And where to look for inspiration.
wedding rings

Choosing ceremony readings that speak to you and your relationship are often one of the easiest ways to personalize your wedding. These often include selections from religious works, traditional novels, touching pieces of poetry, and everything in between. If you're struggling to find something that feels suitable to your personalities and to your specific relationship, here are a few pointers that will help you select the perfect reading for your same-sex ceremony.

Keep it personal.

Readings that are just filler during a ceremony always fall flat. Rather than depending on a conventional passage, select something that has meaning to you as a couple. Whether that means reading a love poem, part of a children's story book, song lyrics, a letter, a religious nod, a movie quote, or something written by a person you both love and admire, a ceremony reading should have a very personal quality about it.

Make the reading work for you.

If there's a passage or quote you both love but the text doesn't necessarily reflect your situation, know that you can tweak a reading to suit your needs. You can always switch the pronouns involved to better reflect you and your spouse. As long as you select something that's authentic and that you both love, you really can't go wrong.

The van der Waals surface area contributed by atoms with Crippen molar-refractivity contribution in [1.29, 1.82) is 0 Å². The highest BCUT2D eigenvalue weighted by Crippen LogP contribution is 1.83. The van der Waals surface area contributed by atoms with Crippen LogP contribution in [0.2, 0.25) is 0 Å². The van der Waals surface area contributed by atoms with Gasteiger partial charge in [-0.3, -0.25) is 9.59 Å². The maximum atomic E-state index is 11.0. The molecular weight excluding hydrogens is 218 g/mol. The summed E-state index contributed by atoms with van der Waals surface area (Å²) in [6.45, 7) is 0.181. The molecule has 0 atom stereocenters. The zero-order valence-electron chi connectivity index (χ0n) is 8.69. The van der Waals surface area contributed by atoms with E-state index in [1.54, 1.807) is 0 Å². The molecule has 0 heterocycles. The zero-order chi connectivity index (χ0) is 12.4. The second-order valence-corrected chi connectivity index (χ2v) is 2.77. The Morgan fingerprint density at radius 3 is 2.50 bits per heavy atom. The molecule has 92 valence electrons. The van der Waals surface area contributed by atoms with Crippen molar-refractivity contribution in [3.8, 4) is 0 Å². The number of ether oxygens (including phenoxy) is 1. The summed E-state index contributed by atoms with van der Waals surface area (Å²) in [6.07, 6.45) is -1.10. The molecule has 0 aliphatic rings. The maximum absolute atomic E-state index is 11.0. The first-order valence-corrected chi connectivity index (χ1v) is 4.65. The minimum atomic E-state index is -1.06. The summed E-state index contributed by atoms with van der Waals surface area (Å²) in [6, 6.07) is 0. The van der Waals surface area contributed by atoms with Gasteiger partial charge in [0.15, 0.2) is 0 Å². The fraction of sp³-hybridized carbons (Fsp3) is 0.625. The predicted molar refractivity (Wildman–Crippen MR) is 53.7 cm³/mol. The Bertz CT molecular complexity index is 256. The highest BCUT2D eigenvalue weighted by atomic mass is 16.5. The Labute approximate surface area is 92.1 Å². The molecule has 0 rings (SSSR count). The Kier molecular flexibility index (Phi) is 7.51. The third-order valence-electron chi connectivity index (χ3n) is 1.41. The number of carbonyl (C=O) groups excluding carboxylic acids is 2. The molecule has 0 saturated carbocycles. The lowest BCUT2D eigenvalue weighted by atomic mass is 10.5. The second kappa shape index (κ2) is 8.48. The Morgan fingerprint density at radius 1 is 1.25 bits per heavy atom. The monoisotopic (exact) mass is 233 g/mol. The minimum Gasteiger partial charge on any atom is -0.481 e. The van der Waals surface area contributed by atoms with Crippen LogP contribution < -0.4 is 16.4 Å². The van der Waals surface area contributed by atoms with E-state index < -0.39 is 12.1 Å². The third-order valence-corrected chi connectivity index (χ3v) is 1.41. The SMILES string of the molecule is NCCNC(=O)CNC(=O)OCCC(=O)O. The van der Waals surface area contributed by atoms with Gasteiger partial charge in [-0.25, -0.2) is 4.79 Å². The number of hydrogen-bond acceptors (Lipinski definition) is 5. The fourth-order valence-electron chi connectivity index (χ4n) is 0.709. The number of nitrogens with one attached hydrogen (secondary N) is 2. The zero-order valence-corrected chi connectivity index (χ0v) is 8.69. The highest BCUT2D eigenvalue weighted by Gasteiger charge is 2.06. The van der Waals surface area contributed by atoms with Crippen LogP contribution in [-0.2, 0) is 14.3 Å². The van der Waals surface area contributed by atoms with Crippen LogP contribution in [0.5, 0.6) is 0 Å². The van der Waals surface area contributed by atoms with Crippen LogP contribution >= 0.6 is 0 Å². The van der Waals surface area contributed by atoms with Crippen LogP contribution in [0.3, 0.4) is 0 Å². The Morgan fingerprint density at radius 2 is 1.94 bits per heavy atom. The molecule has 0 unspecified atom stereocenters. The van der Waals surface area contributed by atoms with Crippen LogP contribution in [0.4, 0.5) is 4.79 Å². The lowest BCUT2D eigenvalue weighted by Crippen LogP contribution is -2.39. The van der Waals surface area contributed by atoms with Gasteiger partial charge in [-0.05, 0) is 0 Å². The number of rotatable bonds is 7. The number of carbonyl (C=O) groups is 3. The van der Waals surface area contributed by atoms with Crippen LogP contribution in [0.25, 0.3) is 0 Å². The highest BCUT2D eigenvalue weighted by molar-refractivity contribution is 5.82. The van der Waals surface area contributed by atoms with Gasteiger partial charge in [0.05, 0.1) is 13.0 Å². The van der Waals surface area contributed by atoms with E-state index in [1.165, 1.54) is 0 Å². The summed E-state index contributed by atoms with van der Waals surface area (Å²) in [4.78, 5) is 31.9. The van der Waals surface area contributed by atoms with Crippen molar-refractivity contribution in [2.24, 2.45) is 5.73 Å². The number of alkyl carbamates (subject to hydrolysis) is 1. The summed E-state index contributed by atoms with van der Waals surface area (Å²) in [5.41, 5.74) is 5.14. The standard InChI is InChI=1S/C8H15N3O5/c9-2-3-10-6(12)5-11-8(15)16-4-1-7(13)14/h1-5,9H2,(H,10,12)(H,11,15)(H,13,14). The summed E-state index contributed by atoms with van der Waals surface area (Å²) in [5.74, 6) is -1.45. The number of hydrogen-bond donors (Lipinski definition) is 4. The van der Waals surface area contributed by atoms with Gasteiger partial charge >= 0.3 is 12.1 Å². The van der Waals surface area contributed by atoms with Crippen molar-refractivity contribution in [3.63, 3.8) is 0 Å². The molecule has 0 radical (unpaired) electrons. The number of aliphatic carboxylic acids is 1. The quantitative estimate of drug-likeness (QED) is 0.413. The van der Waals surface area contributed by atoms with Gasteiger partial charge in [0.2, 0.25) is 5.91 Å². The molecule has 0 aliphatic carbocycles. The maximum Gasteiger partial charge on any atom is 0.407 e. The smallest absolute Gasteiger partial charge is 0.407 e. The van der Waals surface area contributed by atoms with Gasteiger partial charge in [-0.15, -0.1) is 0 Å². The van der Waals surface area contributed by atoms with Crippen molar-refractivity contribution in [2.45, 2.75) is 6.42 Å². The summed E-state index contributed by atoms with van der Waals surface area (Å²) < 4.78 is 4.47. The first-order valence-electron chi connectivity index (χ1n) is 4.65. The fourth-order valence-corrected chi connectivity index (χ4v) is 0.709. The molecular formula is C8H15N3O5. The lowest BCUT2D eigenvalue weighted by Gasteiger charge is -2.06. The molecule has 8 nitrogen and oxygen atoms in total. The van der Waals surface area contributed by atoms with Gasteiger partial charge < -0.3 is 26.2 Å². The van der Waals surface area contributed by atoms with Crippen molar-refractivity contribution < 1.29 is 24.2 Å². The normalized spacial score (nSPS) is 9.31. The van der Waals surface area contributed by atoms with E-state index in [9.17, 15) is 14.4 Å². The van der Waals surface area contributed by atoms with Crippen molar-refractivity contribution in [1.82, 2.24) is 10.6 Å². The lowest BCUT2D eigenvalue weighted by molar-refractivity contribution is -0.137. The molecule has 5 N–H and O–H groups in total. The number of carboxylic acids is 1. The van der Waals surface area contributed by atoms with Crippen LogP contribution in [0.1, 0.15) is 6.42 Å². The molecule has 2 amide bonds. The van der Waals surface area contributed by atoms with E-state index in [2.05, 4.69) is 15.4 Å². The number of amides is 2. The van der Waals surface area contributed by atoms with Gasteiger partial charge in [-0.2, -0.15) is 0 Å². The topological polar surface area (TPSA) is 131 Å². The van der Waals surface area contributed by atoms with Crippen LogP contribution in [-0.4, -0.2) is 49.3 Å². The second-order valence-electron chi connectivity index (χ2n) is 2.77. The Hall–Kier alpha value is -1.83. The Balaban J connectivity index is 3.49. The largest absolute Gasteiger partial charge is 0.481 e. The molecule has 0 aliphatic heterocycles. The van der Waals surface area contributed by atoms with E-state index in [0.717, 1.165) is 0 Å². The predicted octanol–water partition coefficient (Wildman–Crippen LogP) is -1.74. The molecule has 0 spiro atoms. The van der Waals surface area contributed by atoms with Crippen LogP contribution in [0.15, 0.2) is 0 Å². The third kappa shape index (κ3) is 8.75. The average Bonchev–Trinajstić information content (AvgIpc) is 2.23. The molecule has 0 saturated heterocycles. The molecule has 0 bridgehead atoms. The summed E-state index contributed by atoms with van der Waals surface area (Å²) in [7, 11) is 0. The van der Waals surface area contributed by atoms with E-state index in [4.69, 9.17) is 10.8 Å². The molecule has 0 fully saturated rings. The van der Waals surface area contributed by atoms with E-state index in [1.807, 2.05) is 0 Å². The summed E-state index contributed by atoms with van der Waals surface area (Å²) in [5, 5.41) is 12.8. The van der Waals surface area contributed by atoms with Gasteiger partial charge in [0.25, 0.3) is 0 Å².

Let the tone be serious.

Even if you don't consider yourselves to be very serious people, your wedding guests will be expecting your ceremony reading to have a serious tone to it. That doesn't mean it can't be playful or sweet, but you should steer away from anything comical or suggestive.

Ask friends for quotes.

Rather than sticking with a traditional reading, you might reach out to your closest mutual friends and ask them to send a quote to be read at the wedding. They may send along a movie quote, song lyrics, advice, poetry, or a passage that defines marriage or what it's been like to watch your relationship blossom.

Consider these inspirational ideas.

Plato's "Symposium" inspired the song "Origin of Love" from Hedwig and the Angry Inch and the original text is a romantic story worth retelling to a crowd. Poems from Pablo Neruda, Walt Whitman, and e.e. cummings are great resources for ceremony readings, while Shel Silverstein may provide just the playfulness you're looking for. Favorite plays, songs, books, movies, and poems are all good starting places.


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